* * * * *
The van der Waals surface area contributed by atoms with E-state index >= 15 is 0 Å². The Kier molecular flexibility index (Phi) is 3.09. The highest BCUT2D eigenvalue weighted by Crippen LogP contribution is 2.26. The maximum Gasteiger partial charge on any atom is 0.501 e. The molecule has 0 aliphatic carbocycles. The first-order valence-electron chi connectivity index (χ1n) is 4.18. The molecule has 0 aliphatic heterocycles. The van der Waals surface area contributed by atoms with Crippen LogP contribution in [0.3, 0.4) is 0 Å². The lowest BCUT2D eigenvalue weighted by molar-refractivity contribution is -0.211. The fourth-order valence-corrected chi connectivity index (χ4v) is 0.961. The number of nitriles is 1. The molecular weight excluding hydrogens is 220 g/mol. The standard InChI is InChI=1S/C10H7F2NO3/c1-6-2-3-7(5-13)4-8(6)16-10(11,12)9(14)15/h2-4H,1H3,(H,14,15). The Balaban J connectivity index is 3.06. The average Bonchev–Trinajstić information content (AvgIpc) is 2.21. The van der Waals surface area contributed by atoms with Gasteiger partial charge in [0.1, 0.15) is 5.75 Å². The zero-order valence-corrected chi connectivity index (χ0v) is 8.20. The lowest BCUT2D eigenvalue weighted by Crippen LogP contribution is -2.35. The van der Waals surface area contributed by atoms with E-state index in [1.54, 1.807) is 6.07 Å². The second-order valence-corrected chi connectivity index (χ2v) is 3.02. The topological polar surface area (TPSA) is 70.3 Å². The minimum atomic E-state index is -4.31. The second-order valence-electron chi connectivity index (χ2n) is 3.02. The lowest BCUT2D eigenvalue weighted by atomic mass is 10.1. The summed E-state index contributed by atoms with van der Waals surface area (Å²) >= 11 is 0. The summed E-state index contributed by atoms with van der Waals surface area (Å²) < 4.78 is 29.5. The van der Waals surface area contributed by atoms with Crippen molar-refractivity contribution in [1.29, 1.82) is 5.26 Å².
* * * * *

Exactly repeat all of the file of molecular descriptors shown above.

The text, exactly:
The van der Waals surface area contributed by atoms with E-state index >= 15 is 0 Å². The Kier molecular flexibility index (Phi) is 3.09. The highest BCUT2D eigenvalue weighted by Crippen LogP contribution is 2.26. The maximum Gasteiger partial charge on any atom is 0.501 e. The molecule has 0 aliphatic carbocycles. The first-order valence-electron chi connectivity index (χ1n) is 4.18. The molecule has 0 aliphatic heterocycles. The van der Waals surface area contributed by atoms with Crippen LogP contribution in [0.3, 0.4) is 0 Å². The lowest BCUT2D eigenvalue weighted by molar-refractivity contribution is -0.211. The fourth-order valence-corrected chi connectivity index (χ4v) is 0.961. The number of nitriles is 1. The molecular weight excluding hydrogens is 220 g/mol. The standard InChI is InChI=1S/C10H7F2NO3/c1-6-2-3-7(5-13)4-8(6)16-10(11,12)9(14)15/h2-4H,1H3,(H,14,15). The Balaban J connectivity index is 3.06. The average Bonchev–Trinajstić information content (AvgIpc) is 2.21. The van der Waals surface area contributed by atoms with Gasteiger partial charge in [0.1, 0.15) is 5.75 Å². The zero-order valence-corrected chi connectivity index (χ0v) is 8.20. The lowest BCUT2D eigenvalue weighted by Crippen LogP contribution is -2.35. The van der Waals surface area contributed by atoms with E-state index in [1.54, 1.807) is 6.07 Å². The second-order valence-corrected chi connectivity index (χ2v) is 3.02. The topological polar surface area (TPSA) is 70.3 Å². The minimum atomic E-state index is -4.31. The second-order valence-electron chi connectivity index (χ2n) is 3.02. The lowest BCUT2D eigenvalue weighted by atomic mass is 10.1. The summed E-state index contributed by atoms with van der Waals surface area (Å²) >= 11 is 0. The summed E-state index contributed by atoms with van der Waals surface area (Å²) < 4.78 is 29.5. The van der Waals surface area contributed by atoms with Crippen molar-refractivity contribution in [1.29, 1.82) is 5.26 Å².